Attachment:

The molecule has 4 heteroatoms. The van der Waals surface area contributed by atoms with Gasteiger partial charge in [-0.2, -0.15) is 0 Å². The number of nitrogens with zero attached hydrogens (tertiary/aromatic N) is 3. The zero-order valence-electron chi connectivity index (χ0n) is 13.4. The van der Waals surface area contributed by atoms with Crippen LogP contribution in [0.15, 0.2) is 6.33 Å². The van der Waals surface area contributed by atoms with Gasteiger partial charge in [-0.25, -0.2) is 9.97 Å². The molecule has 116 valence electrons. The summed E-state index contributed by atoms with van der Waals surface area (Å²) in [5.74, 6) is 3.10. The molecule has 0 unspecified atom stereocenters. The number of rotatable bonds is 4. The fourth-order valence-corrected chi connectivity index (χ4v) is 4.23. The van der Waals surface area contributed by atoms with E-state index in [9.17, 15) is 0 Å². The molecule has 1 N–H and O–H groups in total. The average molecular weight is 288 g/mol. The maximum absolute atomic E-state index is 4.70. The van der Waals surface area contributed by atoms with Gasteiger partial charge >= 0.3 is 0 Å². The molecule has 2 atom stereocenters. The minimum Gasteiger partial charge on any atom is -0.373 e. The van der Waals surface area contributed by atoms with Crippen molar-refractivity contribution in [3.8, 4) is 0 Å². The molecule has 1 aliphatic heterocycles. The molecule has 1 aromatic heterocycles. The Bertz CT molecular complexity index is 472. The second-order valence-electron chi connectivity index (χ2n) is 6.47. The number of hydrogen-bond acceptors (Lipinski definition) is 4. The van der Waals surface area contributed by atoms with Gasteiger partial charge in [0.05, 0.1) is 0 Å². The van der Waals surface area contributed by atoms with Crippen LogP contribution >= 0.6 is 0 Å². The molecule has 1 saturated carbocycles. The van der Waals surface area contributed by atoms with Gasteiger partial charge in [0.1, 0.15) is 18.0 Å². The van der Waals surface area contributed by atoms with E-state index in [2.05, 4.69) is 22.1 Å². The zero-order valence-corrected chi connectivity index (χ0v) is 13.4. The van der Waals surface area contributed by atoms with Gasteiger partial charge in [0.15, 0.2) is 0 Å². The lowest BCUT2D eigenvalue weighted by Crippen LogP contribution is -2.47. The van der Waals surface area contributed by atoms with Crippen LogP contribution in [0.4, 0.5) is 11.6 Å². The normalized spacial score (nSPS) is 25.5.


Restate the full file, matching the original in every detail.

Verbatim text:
The molecule has 4 heteroatoms. The van der Waals surface area contributed by atoms with Gasteiger partial charge in [-0.2, -0.15) is 0 Å². The number of nitrogens with zero attached hydrogens (tertiary/aromatic N) is 3. The zero-order valence-electron chi connectivity index (χ0n) is 13.4. The van der Waals surface area contributed by atoms with Crippen LogP contribution in [0.15, 0.2) is 6.33 Å². The van der Waals surface area contributed by atoms with Gasteiger partial charge in [-0.25, -0.2) is 9.97 Å². The molecule has 116 valence electrons. The summed E-state index contributed by atoms with van der Waals surface area (Å²) in [5.74, 6) is 3.10. The molecule has 0 unspecified atom stereocenters. The number of rotatable bonds is 4. The fourth-order valence-corrected chi connectivity index (χ4v) is 4.23. The van der Waals surface area contributed by atoms with E-state index in [9.17, 15) is 0 Å². The molecule has 1 N–H and O–H groups in total. The average molecular weight is 288 g/mol. The maximum absolute atomic E-state index is 4.70. The van der Waals surface area contributed by atoms with Gasteiger partial charge >= 0.3 is 0 Å². The molecule has 2 atom stereocenters. The minimum Gasteiger partial charge on any atom is -0.373 e. The van der Waals surface area contributed by atoms with Crippen molar-refractivity contribution in [3.8, 4) is 0 Å². The molecule has 1 aliphatic heterocycles. The molecule has 1 aromatic heterocycles. The Bertz CT molecular complexity index is 472. The second-order valence-electron chi connectivity index (χ2n) is 6.47. The number of hydrogen-bond acceptors (Lipinski definition) is 4. The van der Waals surface area contributed by atoms with Gasteiger partial charge in [0.05, 0.1) is 0 Å². The van der Waals surface area contributed by atoms with Crippen LogP contribution >= 0.6 is 0 Å². The molecule has 1 saturated carbocycles. The van der Waals surface area contributed by atoms with Gasteiger partial charge in [0.1, 0.15) is 18.0 Å². The van der Waals surface area contributed by atoms with E-state index in [2.05, 4.69) is 22.1 Å². The zero-order valence-corrected chi connectivity index (χ0v) is 13.4. The van der Waals surface area contributed by atoms with Gasteiger partial charge in [0.15, 0.2) is 0 Å². The lowest BCUT2D eigenvalue weighted by Crippen LogP contribution is -2.47. The van der Waals surface area contributed by atoms with Crippen LogP contribution in [0.4, 0.5) is 11.6 Å². The normalized spacial score (nSPS) is 25.5.